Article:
EU trawling ban only partially succeeds
The European Parliament today agreed to curb fishing practices deemed destructive for deep-sea ecosystems. But it narrowly rejected calls for a complete ban, to the dismay of many scientists and environmental campaigners.
Last month, the Parliament's Fisheries Committee approved a report to restrict bottom trawling and gillnetting in the northeast Atlantic, but rejected the initial proposal to ban them altogether, an idea put forward by the European Commission in July last year.
In a plenary vote held today in Strasbourg, France, members of the European Parliament (MEPs) confirmed the restrictions. A wide majority of MEPs endorsed the whole report, while a narrow majority (342 votes to 326, with 19 abstentions) rejected an amendment calling for a general phaseout of bottom trawling after 2 years.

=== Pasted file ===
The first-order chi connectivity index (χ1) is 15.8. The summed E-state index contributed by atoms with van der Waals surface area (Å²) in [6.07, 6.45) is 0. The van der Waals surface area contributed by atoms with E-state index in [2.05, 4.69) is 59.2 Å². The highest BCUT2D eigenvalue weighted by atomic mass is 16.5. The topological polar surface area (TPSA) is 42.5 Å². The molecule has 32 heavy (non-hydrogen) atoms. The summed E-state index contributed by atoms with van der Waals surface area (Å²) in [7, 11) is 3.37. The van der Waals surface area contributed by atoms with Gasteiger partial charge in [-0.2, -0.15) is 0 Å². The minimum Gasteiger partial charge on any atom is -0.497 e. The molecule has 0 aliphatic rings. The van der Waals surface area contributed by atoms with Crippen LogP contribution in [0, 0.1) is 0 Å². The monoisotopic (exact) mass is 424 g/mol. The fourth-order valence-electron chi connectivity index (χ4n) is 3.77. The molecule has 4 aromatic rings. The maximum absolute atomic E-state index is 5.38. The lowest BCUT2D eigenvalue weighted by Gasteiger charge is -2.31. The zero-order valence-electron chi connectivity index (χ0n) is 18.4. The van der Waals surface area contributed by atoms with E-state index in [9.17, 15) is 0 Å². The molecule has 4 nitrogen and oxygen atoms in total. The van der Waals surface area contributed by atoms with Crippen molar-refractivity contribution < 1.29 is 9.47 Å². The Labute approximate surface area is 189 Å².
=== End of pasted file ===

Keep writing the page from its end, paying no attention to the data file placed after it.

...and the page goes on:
MEPs did, however, introduce a review clause, requiring an evaluation of the impact of deep-sea fishing gear on vulnerable species and ecosystems after 4 years. If this shows that deep-sea stocks are not well protected, a general ban could then be introduced.
Kriton Arsenis, a social democrat MEP from Greece and the Parliament's negotiator on this topic, voiced his disappointment after the vote. "The Parliament gave in to industry demands and voted against a ban on sea-bed trawling and the move to selective fishing gear," Arsenis said in a statement.
Trawler photo via Shutterstock.
Read more at Science.